ROHRABACHER: Just so you’ll know, global warming is a total fraud. The federal government, they want to create global government to control all of our lives. That’s what their game plan is. It’s step by step by step more and bigger control over our lives by higher levels of government. And global warming is simply that strategy in spades.
HAYES: Now, the whole “global warming is a liberal conspiracy” line is understandably a big hit among the conservative base, but in delivering that line, Congressman Rohrabacher tips his hand to the reasoning behind his global warming denialism, which basically goes like this: If global warming is real, then the government would need to intervene to fix it, but we don’t like government intervention. Therefore, global warming cannot be real.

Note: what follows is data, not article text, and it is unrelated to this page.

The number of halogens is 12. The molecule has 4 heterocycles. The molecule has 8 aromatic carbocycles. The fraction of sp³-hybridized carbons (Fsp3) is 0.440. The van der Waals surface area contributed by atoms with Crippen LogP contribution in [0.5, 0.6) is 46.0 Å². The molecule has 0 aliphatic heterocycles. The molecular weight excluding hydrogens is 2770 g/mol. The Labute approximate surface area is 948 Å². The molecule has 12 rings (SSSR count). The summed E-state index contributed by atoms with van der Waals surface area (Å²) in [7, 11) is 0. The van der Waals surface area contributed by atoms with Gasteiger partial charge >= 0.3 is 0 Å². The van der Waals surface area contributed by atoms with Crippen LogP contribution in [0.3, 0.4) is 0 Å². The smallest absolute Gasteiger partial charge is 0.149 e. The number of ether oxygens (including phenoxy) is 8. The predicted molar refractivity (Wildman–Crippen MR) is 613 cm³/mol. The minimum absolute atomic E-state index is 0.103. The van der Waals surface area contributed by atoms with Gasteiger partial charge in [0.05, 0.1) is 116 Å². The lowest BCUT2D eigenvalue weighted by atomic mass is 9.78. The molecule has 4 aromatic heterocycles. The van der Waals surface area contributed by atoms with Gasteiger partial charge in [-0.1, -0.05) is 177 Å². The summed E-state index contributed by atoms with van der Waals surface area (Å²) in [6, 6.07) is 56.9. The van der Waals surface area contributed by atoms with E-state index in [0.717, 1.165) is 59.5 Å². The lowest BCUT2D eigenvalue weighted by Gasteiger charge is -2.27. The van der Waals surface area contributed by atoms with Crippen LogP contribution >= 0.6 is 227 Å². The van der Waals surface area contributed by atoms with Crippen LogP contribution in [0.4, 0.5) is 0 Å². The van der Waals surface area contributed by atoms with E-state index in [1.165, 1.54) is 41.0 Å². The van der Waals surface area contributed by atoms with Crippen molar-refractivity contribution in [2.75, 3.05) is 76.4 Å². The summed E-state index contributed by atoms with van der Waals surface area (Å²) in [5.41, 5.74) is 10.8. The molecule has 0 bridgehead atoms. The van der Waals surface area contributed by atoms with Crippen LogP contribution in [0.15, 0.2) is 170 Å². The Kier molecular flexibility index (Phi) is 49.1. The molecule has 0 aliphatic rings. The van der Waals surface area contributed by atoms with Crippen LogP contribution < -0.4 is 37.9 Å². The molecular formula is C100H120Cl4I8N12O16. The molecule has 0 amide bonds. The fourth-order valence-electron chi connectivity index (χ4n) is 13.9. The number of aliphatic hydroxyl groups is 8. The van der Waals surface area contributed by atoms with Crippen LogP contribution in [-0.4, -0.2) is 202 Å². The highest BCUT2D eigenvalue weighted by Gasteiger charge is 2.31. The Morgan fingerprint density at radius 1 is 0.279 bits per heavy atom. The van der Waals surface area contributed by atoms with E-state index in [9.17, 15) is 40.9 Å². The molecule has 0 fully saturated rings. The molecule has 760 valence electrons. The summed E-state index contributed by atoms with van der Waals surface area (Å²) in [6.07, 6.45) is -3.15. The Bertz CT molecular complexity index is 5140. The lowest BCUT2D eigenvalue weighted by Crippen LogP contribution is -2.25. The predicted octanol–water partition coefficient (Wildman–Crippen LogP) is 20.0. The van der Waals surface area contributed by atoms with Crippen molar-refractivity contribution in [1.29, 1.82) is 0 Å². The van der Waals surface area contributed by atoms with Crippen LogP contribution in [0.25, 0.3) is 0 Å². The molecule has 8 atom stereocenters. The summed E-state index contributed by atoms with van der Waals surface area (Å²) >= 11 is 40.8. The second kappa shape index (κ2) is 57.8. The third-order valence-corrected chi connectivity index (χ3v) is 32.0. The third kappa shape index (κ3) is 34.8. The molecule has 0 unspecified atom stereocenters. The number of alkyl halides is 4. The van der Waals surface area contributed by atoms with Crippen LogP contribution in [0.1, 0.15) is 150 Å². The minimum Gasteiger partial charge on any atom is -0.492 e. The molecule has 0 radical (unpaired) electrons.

That’s it. That is the logic behind the pervasive view on climate change on the right: We don’t like the solutions to this problem, so we officially declare this not to be a problem.


For you Millennials out there, Luntz’s infamous (and still must-read) 2002 “Straight Talk” memo on climate change messaging was designed for conservatives who want to sound like they care about global warming even as they twist the knife in deeper: